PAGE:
Europa Uomo’s John Dowling examines recent evidence that men on lower incomes are more likely to have advanced prostate cancer
Across much of Europe there appears to be a strong link between a person’s economic well-being and his or her health status. Putting it bluntly, the better off you are financially the more likely you are to live longer and in better health for the most part.
In the case of prostate cancer detection and subsequent treatment, the higher up the economic tree the more likely a man is to get diagnosed earlier and as a result avoid presenting to doctors in a metastatic condition.
A recent article in Renal and Urology News reveals that when men on lower incomes present with prostate cancer they are at higher risk of having advanced or aggressive disease. They are also less likely to undergo surgery or radiation for localised prostate cancer. In countries where low income men have difficulties in accessing quality health care, this may be because they may live far from the health facility and don’t have a car. Or they may be unable to afford to take time off from work to attend clinics and follow-up consultations.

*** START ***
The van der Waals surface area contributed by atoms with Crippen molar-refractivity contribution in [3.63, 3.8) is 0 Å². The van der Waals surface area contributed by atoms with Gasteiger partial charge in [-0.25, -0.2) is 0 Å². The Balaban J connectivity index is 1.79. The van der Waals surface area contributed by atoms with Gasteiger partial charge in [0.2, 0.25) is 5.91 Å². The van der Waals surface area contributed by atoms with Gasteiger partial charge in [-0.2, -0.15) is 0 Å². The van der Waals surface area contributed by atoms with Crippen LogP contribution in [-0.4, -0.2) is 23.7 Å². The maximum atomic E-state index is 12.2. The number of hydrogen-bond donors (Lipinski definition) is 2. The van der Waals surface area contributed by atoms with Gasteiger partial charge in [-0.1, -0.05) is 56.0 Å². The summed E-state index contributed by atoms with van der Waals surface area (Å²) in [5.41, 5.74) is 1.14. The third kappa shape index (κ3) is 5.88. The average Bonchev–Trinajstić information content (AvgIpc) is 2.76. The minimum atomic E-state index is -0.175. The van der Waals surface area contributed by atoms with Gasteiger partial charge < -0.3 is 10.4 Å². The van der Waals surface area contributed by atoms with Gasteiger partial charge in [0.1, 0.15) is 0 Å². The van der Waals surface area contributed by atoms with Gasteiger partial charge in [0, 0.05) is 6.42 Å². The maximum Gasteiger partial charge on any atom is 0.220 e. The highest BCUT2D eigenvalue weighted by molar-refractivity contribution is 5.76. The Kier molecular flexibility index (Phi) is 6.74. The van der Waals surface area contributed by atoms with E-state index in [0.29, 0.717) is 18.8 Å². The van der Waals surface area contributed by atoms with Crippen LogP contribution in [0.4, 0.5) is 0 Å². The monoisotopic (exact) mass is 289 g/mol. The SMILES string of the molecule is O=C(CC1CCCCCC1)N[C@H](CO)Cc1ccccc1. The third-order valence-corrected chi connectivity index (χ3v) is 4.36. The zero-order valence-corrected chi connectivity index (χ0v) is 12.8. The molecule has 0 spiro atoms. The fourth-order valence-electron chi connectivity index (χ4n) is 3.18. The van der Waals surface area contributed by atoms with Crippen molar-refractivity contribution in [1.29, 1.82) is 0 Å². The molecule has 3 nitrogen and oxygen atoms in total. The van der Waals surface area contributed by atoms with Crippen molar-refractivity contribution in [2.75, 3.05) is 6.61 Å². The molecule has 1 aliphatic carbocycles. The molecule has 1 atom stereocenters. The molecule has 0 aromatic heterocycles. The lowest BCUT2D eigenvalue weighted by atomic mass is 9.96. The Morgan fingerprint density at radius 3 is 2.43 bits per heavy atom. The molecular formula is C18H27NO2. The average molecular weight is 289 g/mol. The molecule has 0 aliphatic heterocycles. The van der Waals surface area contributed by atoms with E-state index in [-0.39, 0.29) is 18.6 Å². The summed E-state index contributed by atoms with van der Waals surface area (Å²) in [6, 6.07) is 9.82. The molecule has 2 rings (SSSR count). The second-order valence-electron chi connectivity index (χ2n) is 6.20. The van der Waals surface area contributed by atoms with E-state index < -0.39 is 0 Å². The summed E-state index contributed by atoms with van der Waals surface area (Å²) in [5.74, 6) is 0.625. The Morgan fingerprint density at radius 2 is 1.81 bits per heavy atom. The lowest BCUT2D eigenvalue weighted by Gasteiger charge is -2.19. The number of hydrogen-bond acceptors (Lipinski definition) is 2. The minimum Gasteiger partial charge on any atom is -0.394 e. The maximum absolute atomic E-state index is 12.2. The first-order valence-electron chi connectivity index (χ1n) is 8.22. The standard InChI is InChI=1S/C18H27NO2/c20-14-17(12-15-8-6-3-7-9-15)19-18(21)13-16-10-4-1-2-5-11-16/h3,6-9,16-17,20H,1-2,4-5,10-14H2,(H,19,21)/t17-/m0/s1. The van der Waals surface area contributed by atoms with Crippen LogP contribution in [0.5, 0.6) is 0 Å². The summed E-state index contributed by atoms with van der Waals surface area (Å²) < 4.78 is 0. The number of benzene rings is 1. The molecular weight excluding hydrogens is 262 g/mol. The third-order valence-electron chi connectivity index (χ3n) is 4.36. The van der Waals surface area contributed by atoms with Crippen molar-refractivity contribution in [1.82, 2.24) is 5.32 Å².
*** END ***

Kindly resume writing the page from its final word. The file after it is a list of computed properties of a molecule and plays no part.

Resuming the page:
This is a many-sided problem and there are many studies which show that a person’s socio-economic status is linked to the quality of their early years nutrition, to their educational progression and to the kinds of lifestyle choices they are likely to make which lead on to a greater chance of poorer health outcomes.
Patient organisations, like those represented by Europa Uomo, need to keep these points in mind when developing programmes for early detection and treatment. This means we need to be mindful of the words and the type of language we use to pass on our message. We also need to ensure that our websites, newsletters and information materials are written in terms that are readily understood by all those likely to be affected.